By extending the patents for Linzess, Ironwood and Forest Labs might have successfully thwarted Teva’s patent challenge.

Restasis 2.0?

Allergan has been in the spotlight over the past six weeks for its unusual defense of Restasis against threats from Mylan and Teva. Restasis is used to treat dry eye, amongst other things. Restasis received FDA approval in 2003. One of the patents on the drug’s active ingredients was set to expire in 2014. Allergan obtained additional patents extending its protections to 2024. When rivals attempted to launch a generic version of the drug Allergan sued for patent infringement. However, rivals saw the suit as an attempt to extend Restasis’s exclusivity.

In 2016 Allergan complained that generics rivals were breaching nine patents pursuant to Linzess. While Linzess was only approved in the U.S. five year ago, some of the its underlying patents have been around much longer. For instance, patent 7,304,036 was filed in 2004 and published in 2007; patent 7,371,727 was filed in 2004 and published in 2008.

At issue in the current suit is Teva’s breach of patent ‘371 which was only approved in July. In my opinion, the timing of its approval appears prescient. Just as Teva was potentially able to identify Linzess’s other nine patents as invalid and unenforceable, the plaintiffs got another patent approved, potentially extending Linzess’s exclusivity. The scenario sounds similar to Allergan’s defense of its Restasis patents against generic rivals.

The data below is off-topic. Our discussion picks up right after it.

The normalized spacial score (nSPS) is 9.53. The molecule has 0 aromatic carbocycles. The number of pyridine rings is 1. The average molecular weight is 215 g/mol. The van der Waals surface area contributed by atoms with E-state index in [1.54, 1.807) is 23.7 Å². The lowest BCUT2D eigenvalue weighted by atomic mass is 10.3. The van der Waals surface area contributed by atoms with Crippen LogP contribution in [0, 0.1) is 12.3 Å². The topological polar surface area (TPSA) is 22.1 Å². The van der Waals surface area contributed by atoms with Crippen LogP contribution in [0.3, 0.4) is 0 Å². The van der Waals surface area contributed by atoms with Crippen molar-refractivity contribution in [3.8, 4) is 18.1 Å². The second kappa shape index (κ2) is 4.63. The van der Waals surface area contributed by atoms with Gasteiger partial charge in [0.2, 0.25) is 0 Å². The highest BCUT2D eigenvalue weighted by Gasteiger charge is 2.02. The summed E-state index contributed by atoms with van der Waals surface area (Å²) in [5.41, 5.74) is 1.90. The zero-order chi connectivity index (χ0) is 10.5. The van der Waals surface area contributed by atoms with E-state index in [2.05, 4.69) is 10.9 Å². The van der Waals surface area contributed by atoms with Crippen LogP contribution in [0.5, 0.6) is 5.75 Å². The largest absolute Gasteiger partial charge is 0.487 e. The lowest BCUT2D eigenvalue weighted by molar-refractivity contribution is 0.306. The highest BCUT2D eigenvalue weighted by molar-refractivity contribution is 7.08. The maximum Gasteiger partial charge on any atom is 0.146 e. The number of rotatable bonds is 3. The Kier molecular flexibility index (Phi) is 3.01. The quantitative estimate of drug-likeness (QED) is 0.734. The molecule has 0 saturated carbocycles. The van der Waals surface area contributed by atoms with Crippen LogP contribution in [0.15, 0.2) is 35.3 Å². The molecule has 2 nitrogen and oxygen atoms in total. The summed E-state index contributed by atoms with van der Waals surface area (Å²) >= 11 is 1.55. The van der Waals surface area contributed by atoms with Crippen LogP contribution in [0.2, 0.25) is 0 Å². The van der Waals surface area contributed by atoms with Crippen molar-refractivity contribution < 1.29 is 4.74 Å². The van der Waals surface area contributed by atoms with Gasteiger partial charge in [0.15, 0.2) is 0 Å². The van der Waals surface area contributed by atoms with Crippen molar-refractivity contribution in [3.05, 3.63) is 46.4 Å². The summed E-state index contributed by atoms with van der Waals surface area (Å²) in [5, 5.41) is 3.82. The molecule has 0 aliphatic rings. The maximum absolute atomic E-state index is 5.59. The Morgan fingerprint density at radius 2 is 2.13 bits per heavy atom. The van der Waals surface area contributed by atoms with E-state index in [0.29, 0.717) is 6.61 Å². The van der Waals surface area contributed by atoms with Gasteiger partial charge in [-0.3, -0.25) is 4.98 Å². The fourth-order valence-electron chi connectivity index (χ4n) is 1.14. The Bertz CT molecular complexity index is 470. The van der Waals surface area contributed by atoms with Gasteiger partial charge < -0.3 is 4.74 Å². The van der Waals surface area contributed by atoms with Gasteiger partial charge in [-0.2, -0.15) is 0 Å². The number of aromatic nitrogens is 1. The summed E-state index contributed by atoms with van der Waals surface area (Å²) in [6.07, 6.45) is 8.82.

Importance To Allergan

Linzess is of heightened importance to Allergan. The drug is marketed internationally as “Constella.” Combined, Linzess / Constella generated Q2 revenue of $173 million, or 4% of the company’s total $4.0 billion in revenue.

It is Allergan’s third best-selling drug behind Botox (20% of revenue) and Restasis (9% of revenue). Revenue from Linzess / Constella was up 12% Y/Y. This is important as Allergan’s growth is dead, having generated Q2 organic growth of about 1%.

The drug is sizeable and it represents a key growth engine for Allergan. Judge William Bryson recently invalidated the Restasis patents in a federal court case. If Allergan loses an upcoming inter partes review could pave the way for generic Restasis. A hit to another large revenue-producing drug could be devastating for Allergan, particularly given the company’s $30 billion debt load.


Patent ‘371 could help Ironwood, Forest Labs and Allergan extend exclusivity for Linzess. It could put the spotlight back on Allergan, whose unconventional defense of its Restasis patents has turned into a public relations nightmare. However, it could help keep Allergan’s revenue and cash flow from Linzess intact for a few more years. I currently rate AGN a sell due to risks of generic Restasis entering the market in 2018 or 2019. I rate Teva a sell due to the arrival of a generic version its top-selling drug, Copaxone.